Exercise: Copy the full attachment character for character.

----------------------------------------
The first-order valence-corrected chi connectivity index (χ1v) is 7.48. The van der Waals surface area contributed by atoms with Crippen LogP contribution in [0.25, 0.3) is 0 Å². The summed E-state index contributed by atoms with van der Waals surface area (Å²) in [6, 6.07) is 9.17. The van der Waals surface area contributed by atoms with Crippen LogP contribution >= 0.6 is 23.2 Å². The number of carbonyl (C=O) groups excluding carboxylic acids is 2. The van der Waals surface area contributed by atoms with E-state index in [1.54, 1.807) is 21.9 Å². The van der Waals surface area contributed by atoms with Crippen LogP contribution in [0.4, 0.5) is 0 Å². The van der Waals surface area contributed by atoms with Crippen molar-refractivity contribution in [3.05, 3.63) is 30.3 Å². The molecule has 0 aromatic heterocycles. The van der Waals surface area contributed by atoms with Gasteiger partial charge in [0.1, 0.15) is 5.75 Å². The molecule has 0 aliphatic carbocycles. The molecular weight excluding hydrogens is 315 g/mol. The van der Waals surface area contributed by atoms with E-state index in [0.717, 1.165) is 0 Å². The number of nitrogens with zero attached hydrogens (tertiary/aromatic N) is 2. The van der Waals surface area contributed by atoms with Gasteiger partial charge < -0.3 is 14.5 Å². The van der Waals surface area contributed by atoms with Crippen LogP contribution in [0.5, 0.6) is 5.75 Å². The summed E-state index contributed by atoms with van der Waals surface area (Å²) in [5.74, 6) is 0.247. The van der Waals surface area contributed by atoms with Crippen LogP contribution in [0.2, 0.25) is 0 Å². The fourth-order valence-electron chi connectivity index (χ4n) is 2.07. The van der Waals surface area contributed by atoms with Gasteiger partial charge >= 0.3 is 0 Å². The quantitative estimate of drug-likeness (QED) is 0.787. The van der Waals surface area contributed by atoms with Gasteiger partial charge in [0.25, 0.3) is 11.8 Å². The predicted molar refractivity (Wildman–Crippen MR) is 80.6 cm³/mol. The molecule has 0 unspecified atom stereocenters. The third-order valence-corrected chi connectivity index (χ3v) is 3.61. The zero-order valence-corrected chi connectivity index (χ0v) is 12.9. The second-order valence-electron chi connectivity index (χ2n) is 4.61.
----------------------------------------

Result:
The first-order valence-corrected chi connectivity index (χ1v) is 7.48. The van der Waals surface area contributed by atoms with Crippen LogP contribution in [0.25, 0.3) is 0 Å². The summed E-state index contributed by atoms with van der Waals surface area (Å²) in [6, 6.07) is 9.17. The van der Waals surface area contributed by atoms with Crippen LogP contribution >= 0.6 is 23.2 Å². The number of carbonyl (C=O) groups excluding carboxylic acids is 2. The van der Waals surface area contributed by atoms with E-state index in [1.54, 1.807) is 21.9 Å². The van der Waals surface area contributed by atoms with Crippen LogP contribution in [0.4, 0.5) is 0 Å². The van der Waals surface area contributed by atoms with Crippen molar-refractivity contribution in [3.05, 3.63) is 30.3 Å². The molecule has 0 aromatic heterocycles. The van der Waals surface area contributed by atoms with Gasteiger partial charge in [0.1, 0.15) is 5.75 Å². The molecule has 0 aliphatic carbocycles. The molecular weight excluding hydrogens is 315 g/mol. The van der Waals surface area contributed by atoms with E-state index in [0.717, 1.165) is 0 Å². The number of nitrogens with zero attached hydrogens (tertiary/aromatic N) is 2. The van der Waals surface area contributed by atoms with Gasteiger partial charge < -0.3 is 14.5 Å². The van der Waals surface area contributed by atoms with Crippen LogP contribution in [0.5, 0.6) is 5.75 Å². The summed E-state index contributed by atoms with van der Waals surface area (Å²) in [5.74, 6) is 0.247. The van der Waals surface area contributed by atoms with Crippen LogP contribution in [0.2, 0.25) is 0 Å². The fourth-order valence-electron chi connectivity index (χ4n) is 2.07. The van der Waals surface area contributed by atoms with Gasteiger partial charge >= 0.3 is 0 Å². The quantitative estimate of drug-likeness (QED) is 0.787. The van der Waals surface area contributed by atoms with Gasteiger partial charge in [0.25, 0.3) is 11.8 Å². The predicted molar refractivity (Wildman–Crippen MR) is 80.6 cm³/mol. The molecule has 0 unspecified atom stereocenters. The third-order valence-corrected chi connectivity index (χ3v) is 3.61. The zero-order valence-corrected chi connectivity index (χ0v) is 12.9. The second-order valence-electron chi connectivity index (χ2n) is 4.61.